Site bought for skyscraper

The Baltimore Sun

A Philadelphia developer planning to build what could become Baltimore's tallest skyscraper completed its purchase yesterday of one of the last undeveloped parcels along the Inner Harbor, site of the proposed $300 million tower of luxury condominiums and a boutique hotel atop street-level shops.

Developer ARC Wheeler closed the deal on the 2-acre site, once home to a McCormick & Co. spice plant and now a parking lot, from seller Central Parking Corp., said attorney Jon Laria, whose firm Ballard Spahr represents the developer of the project.

Work has been delayed by a later-than-expected sale. The developer, a joint venture of Clifton, N.J.-based ARC Properties Inc. and Philadelphia-based Wheeler Brothers Holdings LLC, had hoped to close on the property last spring and start construction over the summer on the project, tentatively dubbed 10 Inner Harbor. The building had been slated for completion by 2009. Laria said yesterday that the company now expects to begin site work the middle of next year for completion in 2010.

"We really want to communicate to everybody that ARC Wheeler has tremendous faith in Baltimore and the market, and we would not have closed on the site if we didn't believe that we could build a first-rate signature project on what is, we think, the best site in Baltimore," Laria said. He declined to reveal the purchase price. Central Parking Corp. could not be reached for comment.

Baltimore's design panel in February approved the concept of a glass skyscraper that would rise 59 stories and 717 feet on Light Street between the Hyatt Regency and InterContinental Harbor Court hotel.

Since ARC Wheeler announced its plans, other developers have unveiled proposals for mixed-use buildings that could rival the 10 Inner Harbor project in height. Potomac developer Richard W. Naing proposes two 60-story condo and apartment high-rises in the Guilford Avenue corridor downtown. And in Westport, Baltimore developer Patrick Turner envisions creating a second downtown along the shores of the Middle Branch of the Patapsco River, where he hopes to develop a $1.4 billion community with 2,000 homes, shops, offices and a hotel anchored by a 65-story skyscraper.

Other new high-profile, mixed-use projects in the works include a condominium tower under construction at 414 Water St. by the Bush Cos. and a 34-story tower planned by the Cordish Co. that would rise atop a Metro stop at Market Place.

In July, Urban America LP, a New York-based real estate private equity firm, and Baltimore developer Doracon LLC acquired the former site of the News American newspaper at 300 E. Pratt St. for $28 million. The developers plan a 50-story condominium and hotel skyscraper for the site.

The ARC Wheeler project should be well-positioned because of its location and its development team, commercial real estate experts said. As designer of the project, ARC Wheeler has chosen prominent New York firm Robert A.M. Stern Architects, whose projects include Disney's BoardWalk, a throwback to an early 20th-century seaside village in Lake Buena Vista, Fla., and hotels at Tokyo Disney Resort and Paris Disneyland.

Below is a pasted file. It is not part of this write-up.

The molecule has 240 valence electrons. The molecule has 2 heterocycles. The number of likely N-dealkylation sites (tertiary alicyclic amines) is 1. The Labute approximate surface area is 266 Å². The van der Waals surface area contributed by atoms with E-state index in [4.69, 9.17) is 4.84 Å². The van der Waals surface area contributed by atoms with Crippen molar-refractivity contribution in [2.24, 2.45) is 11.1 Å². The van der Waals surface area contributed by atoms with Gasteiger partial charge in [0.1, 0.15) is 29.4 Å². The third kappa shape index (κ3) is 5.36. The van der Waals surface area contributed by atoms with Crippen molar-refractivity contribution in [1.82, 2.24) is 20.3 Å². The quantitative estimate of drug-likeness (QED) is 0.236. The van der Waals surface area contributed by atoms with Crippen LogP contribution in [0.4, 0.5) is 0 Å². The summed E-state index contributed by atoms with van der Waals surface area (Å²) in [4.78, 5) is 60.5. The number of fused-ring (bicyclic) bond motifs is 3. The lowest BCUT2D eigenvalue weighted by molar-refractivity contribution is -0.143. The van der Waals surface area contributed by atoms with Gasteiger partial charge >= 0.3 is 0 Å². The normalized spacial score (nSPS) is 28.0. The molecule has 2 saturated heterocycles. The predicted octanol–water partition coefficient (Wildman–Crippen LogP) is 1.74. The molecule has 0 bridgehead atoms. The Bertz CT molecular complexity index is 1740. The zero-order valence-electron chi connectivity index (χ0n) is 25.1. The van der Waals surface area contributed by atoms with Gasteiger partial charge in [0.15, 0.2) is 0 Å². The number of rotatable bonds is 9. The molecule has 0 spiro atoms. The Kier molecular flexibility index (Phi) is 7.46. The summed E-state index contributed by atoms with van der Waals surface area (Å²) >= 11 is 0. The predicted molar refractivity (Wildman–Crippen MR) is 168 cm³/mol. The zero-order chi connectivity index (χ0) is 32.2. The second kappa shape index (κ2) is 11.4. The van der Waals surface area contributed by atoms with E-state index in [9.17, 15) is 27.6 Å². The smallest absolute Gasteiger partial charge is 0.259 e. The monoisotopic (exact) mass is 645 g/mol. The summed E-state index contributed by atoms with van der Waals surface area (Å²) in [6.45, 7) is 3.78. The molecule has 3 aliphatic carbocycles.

"This is arguably one of the most significant waterfront sites left on the Inner Harbor," said Jeff Pacy, an associate with Preston Partners Inc., a commercial real estate services firm that represented ARC Wheeler in the sale. "There's no better location for a project of this size and magnitude."

Plans presented in February to the city's Urban Design and Architecture Review Panel showed a 1.3 million-square-foot building with 285 luxury and loft condominiums with high ceilings, large expanses of clear glass, balconies and roof terraces enclosed by clear glass railings.

Under the approved concept, the first eight floors of the tower would contain a 192-room boutique hotel. The base would include 74,600 square feet of ground-level and second-floor shops, with a restaurant, possibly a gourmet grocer and about 800 above-grade parking spaces.

Although the panel has approved the concept, Laria said the developer needs to go back to get approval for the design and then win a final OK from the city's Planning Commission. After the nine-story McCormick building was razed in 1989, the city agreed to allow a taller building on the site if it met other standards, including one that restricts a building's height based on the area of its base.

Kirby Fowler, president of Downtown Partnership of Baltimore Inc., said his group continues to encourage mixed-use projects downtown, even as the housing market has slowed.

"There is demand for all these types of uses; it's just how you piece them together," Fowler said. "With regard to retail, it seems more and more national retailers are starting to take notice of Baltimore.

"As for residential, it's a matter of pricing," he said. "The more moderately priced condos seem to be doing well."

Laria said ARC Wheeler isn't worried. It thinks that the project would be distinct enough from other condos to attract buyers. "Our market studies indicate there's tremendous interest," he said. "This is a very different product."

Sun reporter Jamie Smith Hopkins contributed to this article.

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